Want to Serve Your Country? Well, What’s Stopping You!
It is a unique moment for the idea of national service. You have two presidential candidates who believe deeply in service and who have made it part of their core message to voters. You have millions of Americans who are yearning to be more involved in the world and in their communities. You have corporations and businesses that are making civic engagement a key part of their mission.
If “millions of Americans” wish to be “more involved” in service to others and “their communities” what’s stopping them? Do we really need a President McCain or President Obama to
In Stengel’s original article on this subject A Time to Serve he seems to suggest the opposite:
Polls show that while confidence in our democracy and our government is near an all-time low, volunteerism and civic participation since the '70s are near all-time highs. Political scientists are perplexed about this. If confidence is so low, why would people bother volunteering? The explanation is pretty simple. People, especially young people, think the government and the public sphere are broken, but they feel they can personally make a difference through community service.
I fail to see the problem here. If people do not have confidence in the government, this is a very good thing*! Ordinary Americans are helping others on their own volition, not because some politician told them to do so.
Despite this seemingly positive news, this isn’t enough for Stengel:
[T]he way to keep the Republic — is universal national service. No, not mandatory or compulsory service but service that is in our enlightened self-interest as a nation. We are at a historic junction; with the first open presidential election in more than a half-century, it is time for the next President to mine the desire that is out there for serving and create a program for universal national service that will be his — or her — legacy for decades to come. It is the simple but compelling idea that devoting a year or more to national service, whether military or civilian, should become a countrywide rite of passage, the common expectation and widespread experience of virtually every young American.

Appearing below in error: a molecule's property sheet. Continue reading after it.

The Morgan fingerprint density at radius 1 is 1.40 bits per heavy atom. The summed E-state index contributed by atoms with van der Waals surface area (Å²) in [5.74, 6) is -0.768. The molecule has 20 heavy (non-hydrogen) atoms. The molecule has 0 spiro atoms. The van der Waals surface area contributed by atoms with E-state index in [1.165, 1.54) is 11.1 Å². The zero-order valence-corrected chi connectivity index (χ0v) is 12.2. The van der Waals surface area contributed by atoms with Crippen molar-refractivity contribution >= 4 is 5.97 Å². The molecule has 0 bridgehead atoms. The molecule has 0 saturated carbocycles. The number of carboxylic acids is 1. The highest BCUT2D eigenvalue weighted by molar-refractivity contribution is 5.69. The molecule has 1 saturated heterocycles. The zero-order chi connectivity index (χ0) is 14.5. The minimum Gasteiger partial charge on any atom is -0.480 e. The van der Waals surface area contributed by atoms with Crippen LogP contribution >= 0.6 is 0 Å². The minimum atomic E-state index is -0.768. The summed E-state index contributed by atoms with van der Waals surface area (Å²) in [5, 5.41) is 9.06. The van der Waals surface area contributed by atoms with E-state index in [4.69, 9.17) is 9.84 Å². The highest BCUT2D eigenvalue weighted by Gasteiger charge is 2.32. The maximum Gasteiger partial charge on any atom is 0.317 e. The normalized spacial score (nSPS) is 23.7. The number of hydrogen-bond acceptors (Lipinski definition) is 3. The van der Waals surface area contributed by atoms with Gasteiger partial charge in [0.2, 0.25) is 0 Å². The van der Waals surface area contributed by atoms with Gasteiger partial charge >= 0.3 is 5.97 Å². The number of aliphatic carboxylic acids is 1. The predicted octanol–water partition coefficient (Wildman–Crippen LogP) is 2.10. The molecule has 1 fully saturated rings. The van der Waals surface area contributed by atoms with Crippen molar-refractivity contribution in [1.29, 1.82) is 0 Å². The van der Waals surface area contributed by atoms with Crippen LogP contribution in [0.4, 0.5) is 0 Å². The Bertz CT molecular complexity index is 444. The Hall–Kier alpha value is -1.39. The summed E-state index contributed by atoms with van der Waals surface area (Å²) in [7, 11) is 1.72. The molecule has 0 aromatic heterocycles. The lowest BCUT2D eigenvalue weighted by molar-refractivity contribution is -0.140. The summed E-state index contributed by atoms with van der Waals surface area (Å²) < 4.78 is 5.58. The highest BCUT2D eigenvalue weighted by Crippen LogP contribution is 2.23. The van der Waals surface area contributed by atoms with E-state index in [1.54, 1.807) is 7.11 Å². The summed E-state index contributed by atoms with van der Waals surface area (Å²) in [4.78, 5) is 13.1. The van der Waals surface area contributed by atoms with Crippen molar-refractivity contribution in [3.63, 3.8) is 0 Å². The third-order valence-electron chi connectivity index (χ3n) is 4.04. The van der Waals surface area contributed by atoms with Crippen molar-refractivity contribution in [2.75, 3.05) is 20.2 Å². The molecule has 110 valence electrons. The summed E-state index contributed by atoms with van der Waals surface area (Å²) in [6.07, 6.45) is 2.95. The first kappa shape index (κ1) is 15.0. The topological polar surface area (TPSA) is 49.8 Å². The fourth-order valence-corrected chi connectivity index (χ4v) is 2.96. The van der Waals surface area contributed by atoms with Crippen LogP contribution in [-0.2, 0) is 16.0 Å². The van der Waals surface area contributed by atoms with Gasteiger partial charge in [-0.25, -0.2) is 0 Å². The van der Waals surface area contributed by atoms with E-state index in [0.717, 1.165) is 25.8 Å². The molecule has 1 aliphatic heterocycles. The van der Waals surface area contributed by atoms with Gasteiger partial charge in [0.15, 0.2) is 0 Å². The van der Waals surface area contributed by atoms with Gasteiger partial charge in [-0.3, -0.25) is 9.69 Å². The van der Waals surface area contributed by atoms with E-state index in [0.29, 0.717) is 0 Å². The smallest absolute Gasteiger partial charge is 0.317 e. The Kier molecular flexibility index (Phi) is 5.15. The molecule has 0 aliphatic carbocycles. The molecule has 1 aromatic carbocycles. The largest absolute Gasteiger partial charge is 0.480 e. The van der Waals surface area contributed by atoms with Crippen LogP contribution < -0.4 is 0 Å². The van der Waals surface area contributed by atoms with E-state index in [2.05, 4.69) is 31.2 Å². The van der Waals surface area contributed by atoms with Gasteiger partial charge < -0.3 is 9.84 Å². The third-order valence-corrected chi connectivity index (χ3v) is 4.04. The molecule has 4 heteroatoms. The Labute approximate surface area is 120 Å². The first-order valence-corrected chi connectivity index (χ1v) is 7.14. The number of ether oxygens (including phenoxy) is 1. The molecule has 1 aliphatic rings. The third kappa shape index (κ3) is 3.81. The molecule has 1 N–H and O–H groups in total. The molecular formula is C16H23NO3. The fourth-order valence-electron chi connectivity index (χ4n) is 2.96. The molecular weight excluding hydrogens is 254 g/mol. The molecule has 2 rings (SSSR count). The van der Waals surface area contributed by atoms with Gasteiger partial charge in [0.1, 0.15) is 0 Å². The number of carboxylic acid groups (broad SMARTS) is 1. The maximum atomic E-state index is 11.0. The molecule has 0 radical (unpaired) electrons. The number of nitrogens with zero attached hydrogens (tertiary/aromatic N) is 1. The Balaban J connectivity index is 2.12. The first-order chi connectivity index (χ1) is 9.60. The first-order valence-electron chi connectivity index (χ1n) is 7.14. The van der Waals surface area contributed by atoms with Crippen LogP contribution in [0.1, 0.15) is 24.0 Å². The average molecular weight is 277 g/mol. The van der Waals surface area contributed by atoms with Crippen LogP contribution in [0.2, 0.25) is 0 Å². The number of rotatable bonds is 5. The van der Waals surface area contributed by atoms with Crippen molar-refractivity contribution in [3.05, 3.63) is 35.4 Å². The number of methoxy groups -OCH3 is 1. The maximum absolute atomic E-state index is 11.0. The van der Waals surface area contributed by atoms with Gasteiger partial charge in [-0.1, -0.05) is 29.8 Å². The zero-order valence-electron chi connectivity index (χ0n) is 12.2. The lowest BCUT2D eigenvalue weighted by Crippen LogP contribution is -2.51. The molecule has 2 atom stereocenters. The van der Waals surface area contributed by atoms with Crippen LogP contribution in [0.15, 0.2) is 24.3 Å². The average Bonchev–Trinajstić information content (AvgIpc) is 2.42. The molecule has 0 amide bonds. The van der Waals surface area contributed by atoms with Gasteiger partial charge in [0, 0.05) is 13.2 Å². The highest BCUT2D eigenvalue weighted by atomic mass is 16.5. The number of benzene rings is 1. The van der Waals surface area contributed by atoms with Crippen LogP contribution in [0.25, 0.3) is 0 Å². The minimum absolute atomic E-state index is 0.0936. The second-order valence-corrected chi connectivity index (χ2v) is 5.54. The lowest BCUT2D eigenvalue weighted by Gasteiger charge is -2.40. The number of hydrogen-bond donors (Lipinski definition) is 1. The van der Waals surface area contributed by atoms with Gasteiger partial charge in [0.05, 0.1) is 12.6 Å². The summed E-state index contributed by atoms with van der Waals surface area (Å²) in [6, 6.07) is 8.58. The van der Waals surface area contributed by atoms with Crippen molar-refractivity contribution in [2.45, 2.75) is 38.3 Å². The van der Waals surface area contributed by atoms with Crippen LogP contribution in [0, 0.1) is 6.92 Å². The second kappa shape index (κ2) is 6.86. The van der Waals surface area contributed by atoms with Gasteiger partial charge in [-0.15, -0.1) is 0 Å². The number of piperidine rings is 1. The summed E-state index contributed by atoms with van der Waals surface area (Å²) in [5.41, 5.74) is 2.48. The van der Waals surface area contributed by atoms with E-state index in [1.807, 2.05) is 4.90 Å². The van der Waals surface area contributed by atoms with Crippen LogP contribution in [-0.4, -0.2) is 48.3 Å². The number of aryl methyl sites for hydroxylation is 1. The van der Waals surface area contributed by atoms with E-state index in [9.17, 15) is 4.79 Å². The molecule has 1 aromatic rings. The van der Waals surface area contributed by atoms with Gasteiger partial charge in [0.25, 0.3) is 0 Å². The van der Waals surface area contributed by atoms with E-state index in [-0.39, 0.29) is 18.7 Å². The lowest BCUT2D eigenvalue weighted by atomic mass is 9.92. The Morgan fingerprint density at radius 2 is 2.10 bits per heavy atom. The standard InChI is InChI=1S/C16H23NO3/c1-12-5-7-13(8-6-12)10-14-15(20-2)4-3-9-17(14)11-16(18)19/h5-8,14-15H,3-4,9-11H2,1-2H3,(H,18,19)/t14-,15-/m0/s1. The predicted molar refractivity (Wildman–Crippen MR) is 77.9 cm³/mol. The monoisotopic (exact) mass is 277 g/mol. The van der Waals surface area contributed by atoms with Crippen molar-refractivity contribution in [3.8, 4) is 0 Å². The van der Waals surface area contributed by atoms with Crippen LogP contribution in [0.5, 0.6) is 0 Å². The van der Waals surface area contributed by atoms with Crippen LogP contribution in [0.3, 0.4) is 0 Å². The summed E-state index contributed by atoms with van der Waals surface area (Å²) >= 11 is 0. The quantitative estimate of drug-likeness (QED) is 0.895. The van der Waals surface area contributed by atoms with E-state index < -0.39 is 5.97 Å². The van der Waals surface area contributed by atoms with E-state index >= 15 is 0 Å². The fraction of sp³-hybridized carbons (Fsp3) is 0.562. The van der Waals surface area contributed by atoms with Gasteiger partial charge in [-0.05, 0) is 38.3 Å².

Am I missing something here? How does a president “persuade” people who otherwise would not be inclined to national service without using some form of coercion? Toward the end of the article, Stengel offers a 10-point plan on how the next president should implement a national service agenda:
1. Create a National-Service Baby Bond (a.k.a. forced wealth distribution)
2. Make National Service a Cabinet-Level Department (a.k.a. taking money from citizens to pay for another Bureaucracy)
3. Expand Existing National-Service Programs Like AmeriCorps and the National Senior Volunteer Corps
4. Create an Education Corps
5. Institute a Summer of Service (a.k.a. teenagers serving the government to learn that all great things come from government)